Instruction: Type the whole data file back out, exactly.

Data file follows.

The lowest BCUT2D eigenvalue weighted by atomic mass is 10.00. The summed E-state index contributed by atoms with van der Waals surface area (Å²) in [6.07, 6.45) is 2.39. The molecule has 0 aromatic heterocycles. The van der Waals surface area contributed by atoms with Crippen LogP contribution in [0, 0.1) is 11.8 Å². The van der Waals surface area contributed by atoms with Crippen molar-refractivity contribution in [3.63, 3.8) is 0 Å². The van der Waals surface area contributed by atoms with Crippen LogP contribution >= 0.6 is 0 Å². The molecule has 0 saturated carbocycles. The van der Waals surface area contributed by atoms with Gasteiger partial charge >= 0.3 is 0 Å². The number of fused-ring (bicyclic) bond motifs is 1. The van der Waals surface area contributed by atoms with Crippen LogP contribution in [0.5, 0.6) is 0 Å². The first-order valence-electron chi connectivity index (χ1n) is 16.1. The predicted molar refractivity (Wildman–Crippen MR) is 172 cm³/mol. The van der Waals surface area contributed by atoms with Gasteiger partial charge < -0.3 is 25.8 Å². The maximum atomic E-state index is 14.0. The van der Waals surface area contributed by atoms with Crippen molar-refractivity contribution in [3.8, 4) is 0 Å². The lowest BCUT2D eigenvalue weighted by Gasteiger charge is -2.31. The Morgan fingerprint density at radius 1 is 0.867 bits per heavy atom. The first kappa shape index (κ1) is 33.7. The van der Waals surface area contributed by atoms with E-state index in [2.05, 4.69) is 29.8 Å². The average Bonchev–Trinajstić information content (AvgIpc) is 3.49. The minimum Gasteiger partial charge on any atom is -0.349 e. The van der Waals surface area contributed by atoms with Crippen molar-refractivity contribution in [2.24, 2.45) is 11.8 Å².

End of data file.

The lowest BCUT2D eigenvalue weighted by atomic mass is 10.00. The summed E-state index contributed by atoms with van der Waals surface area (Å²) in [6.07, 6.45) is 2.39. The molecule has 0 aromatic heterocycles. The van der Waals surface area contributed by atoms with Crippen LogP contribution in [0, 0.1) is 11.8 Å². The van der Waals surface area contributed by atoms with Crippen molar-refractivity contribution in [3.63, 3.8) is 0 Å². The van der Waals surface area contributed by atoms with Crippen LogP contribution >= 0.6 is 0 Å². The molecule has 0 saturated carbocycles. The van der Waals surface area contributed by atoms with Gasteiger partial charge >= 0.3 is 0 Å². The number of fused-ring (bicyclic) bond motifs is 1. The van der Waals surface area contributed by atoms with Crippen LogP contribution in [0.5, 0.6) is 0 Å². The first-order valence-electron chi connectivity index (χ1n) is 16.1. The predicted molar refractivity (Wildman–Crippen MR) is 172 cm³/mol. The van der Waals surface area contributed by atoms with Gasteiger partial charge < -0.3 is 25.8 Å². The maximum atomic E-state index is 14.0. The van der Waals surface area contributed by atoms with Crippen molar-refractivity contribution in [3.8, 4) is 0 Å². The lowest BCUT2D eigenvalue weighted by Gasteiger charge is -2.31. The Morgan fingerprint density at radius 1 is 0.867 bits per heavy atom. The first kappa shape index (κ1) is 33.7. The van der Waals surface area contributed by atoms with E-state index in [2.05, 4.69) is 29.8 Å². The average Bonchev–Trinajstić information content (AvgIpc) is 3.49. The minimum Gasteiger partial charge on any atom is -0.349 e. The van der Waals surface area contributed by atoms with Crippen molar-refractivity contribution in [2.24, 2.45) is 11.8 Å².